Being at the tournament gives me food for thought ahead of forthcoming training sessions. From Wednesday I’m looking at developing skill & technique because the players who had the most success on Saturday were those who had a the better technique and were more comfortable with the ball at their feet.

I’m also going to work with Phil (the manager) and look to play more 4 or 5-a-side games in training and use Q&A or Guided Discovery coaching styles to help the players improve their decision making in games.


About Simon
Grassroots Football Coach

3 Responses to Observations from an U7s tournament

  1. Background: U7 team from Spring season, Southeastern United States. Recreational soccer, 5v5 games, 9 boys on the team. Some kids on their first sports team ever, others had played in U5 and U6 previously. U7 in our club is the first level played with GK, throw-ins, and corner kicks. No league tables are kept, no championship objective.

    I’ll expand on your first point (which is absolutely correct): Restarts are an issue in the age group.

    On my team in the Southeast United States, goal kicks were a big problem. The players took too long to get the ball in, and gradually all of the players crept in closer and closer. The kids wanted to get the ball down field, but didn’t have the leg to move it that far and at the same time their team mates didn’t understand getting open. On the defensive side, we got burned several times because the players did let the other team and the ball get behind them and the ball somehow got out and it turned into 1v1 of one their attackers versus the GK.

    I’ve thought about in the future having a gentleman’s agreement with the other coach to pull the defense back a bit – give a little bit of space to get the ball in before the defense collapsed around the ball. The big objective of the defense on goal kicks is to keep the ball out of the defensive half of the field – which could be accomplished in the midfield zone.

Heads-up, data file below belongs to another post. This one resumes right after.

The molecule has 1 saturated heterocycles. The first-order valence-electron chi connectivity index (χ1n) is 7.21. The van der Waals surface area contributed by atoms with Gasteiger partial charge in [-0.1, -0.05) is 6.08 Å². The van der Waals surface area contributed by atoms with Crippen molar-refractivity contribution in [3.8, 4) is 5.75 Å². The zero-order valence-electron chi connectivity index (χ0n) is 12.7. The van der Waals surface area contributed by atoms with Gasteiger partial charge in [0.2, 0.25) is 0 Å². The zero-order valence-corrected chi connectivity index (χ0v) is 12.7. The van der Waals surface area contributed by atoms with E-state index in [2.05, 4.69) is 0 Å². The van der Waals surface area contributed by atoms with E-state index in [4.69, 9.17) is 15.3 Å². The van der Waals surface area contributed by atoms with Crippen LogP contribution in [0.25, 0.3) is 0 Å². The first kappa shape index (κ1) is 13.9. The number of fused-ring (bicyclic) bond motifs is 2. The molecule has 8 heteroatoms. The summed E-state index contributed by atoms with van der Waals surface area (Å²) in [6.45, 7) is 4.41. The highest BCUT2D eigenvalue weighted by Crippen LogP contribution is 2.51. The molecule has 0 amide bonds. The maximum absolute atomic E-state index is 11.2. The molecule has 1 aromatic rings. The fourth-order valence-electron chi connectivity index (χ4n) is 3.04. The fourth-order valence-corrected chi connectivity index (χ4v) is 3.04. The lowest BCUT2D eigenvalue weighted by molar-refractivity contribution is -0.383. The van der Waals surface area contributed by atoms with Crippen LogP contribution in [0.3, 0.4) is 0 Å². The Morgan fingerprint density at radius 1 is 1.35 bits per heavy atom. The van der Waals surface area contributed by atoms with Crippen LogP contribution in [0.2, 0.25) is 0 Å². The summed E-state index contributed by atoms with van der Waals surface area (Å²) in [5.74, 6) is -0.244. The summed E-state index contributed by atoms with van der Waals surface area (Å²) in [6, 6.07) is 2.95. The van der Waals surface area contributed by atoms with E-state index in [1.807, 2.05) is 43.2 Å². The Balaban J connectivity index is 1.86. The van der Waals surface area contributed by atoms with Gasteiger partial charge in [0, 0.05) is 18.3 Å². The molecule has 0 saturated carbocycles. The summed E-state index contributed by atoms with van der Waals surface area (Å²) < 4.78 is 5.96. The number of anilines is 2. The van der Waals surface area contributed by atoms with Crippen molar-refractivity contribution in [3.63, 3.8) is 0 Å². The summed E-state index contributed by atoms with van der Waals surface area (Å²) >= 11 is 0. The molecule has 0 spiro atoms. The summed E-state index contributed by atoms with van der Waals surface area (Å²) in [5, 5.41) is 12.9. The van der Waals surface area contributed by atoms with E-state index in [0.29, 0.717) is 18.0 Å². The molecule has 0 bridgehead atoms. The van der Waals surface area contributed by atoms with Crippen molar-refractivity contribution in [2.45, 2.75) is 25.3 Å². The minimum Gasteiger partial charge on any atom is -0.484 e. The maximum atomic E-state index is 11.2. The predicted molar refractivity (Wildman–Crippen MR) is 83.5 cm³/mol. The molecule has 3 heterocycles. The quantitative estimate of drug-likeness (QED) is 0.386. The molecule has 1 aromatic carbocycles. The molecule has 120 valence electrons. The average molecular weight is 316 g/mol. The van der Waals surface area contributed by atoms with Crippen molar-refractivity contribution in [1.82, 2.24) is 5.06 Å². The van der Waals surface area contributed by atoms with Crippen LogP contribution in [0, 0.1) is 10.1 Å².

Points 2 and 3:
    Most of the kids on our team were of similar physical size. We had a couple of standouts but more so because of their experience was greater than others.

    Point 4: GK’s
    Our local rules required 4 different keepers per game. Thus we had to rotate keepers. My personal opinion at this age was that field skills are far more important – so I didn’t play any player in goal more than once every 2-3 games. Looking at other sports I’ve watched and participated in – in Baseball and Basketball kids have trouble catching the ball so the same applies here. Hand-eye coordination and skill are still developing.

    Point 6:
    Our biggest problem – too many instructions. I really tried hard as coach to not do it. There was just so much overwhelming instruction from the parent’s side of the field though, even when they had been asked to reduce it! I think parents come from a good place that they want their kids to be successful, but it’s hard to step back and accept that your child will fail and make mistakes. Everyone is concerned that if their child doesn’t play great, every match – they will not want to keep playing.

    • Simon says:

      Thanks Dennis, it’s interesting to see things are largely the same across the water.

      Have you attempted the gentleman’s agreement yet or is it something you’re considering? It’d be a good test of how keen the other team are to win.


      • Just a consideration for the future – it didn’t occur to me until after the season.

        The question of how keen the other team (or the other team’s parents) are to win is definitely a valid one. For player development, giving a little more time for the team to get the ball out of the back would really help. It’s analogous to rules in many youth basketball leagues that limit the use of full court press as a defensive strategy.

        Full field (or court) defensive can be a good tactic, but does it help reach the objectives of the age group more quickly?